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ECC at Perkins: Shining through social interaction

Social interaction skills help students of all ages connect with other people.

Social interaction skills are taught to Perkins students from a young age. Photo Credit: Anna Miller.

Social interaction is one of nine life skills kids with visual impairments and multiple disabilities learn through the Expanded Core Curriculum at Perkins. Since sighted children learn nearly all social skills through observation of their environment and people, this is an area where students with vision loss and other disabilities need careful, conscious and explicit instruction. That includes things like circle time for really young children or opportunities to just hang out for teenagers.

Here’s a few of the ways social interaction is taught at Perkins, and a bit more about its place in the Expanded Core Curriculum.

Why is social interaction so important?

For kids with visual impairments, it’s not always easy to pick up on non-visual social cues like hand gestures or facial expressions. At the same time, kids in public school settings might not always be integrated into classrooms alongside their sighted peers, which keeps them from gaining the same kind of social experiences others get more naturally.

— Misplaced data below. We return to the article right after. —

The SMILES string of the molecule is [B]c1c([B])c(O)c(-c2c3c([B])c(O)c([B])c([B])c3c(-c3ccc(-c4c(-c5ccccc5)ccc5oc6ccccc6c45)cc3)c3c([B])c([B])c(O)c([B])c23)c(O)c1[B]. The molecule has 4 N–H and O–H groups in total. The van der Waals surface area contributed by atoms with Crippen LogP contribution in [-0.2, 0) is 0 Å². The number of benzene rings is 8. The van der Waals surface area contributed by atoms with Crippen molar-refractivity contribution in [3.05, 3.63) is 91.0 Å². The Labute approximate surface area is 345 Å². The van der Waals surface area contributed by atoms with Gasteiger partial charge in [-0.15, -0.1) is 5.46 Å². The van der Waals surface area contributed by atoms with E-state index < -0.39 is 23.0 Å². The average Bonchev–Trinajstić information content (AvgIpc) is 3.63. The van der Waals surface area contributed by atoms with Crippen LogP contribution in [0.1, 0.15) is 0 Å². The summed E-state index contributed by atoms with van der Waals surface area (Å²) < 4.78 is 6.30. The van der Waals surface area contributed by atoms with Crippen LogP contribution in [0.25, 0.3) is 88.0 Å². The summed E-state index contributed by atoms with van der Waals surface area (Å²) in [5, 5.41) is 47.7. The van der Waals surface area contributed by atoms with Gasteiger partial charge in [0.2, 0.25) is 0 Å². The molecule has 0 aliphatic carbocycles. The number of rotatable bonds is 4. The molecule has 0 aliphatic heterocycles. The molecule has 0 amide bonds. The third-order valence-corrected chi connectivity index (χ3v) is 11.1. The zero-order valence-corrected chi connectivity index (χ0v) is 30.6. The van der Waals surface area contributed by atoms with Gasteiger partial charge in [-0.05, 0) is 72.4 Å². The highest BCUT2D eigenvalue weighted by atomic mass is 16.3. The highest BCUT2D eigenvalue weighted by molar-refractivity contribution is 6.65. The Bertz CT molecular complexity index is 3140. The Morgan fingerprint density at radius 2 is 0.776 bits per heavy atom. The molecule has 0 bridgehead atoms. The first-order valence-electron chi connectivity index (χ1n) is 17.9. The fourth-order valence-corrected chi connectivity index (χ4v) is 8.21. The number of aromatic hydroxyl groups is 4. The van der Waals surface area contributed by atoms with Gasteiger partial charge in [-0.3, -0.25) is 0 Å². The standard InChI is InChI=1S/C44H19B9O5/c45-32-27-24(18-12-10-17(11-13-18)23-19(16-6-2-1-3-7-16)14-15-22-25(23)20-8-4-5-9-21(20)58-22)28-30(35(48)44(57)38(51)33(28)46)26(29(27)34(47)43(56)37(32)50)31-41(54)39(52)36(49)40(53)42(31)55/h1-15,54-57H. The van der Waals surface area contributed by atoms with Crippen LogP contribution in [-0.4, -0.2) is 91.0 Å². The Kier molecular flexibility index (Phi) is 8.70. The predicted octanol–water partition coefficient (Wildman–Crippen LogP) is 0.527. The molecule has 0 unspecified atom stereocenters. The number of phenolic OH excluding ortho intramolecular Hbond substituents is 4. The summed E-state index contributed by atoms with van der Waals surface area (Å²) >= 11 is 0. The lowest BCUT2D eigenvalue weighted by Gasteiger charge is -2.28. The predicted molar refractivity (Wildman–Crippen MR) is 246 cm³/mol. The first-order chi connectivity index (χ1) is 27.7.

It’s important to help kids learn these social skills, both so they’re not at a disadvantage in social settings, and so they can build meaningful friendships and relationships on their own throughout their lives.

How is social interaction taught?

What is the Expanded Core Curriculum?

The Expanded Core Curriculum is built of of nine life skills Perkins students with visual impairments, deafblindness and additional disabilities learn on top of their core academics. It covers everything from using technology to independent living to socializing with peers — knowledge most sighted children acquire by observing everyday life. The Expanded Core Curriculum gives students who are blind, deafblind and have additional disabilities a toolbox of crucial skills they need to succeed at school, in social situations, at home, on the job and everywhere else.

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Slater, who is deafblind, types an email to her Aunt Lori. Photo Credit: Anna Miller
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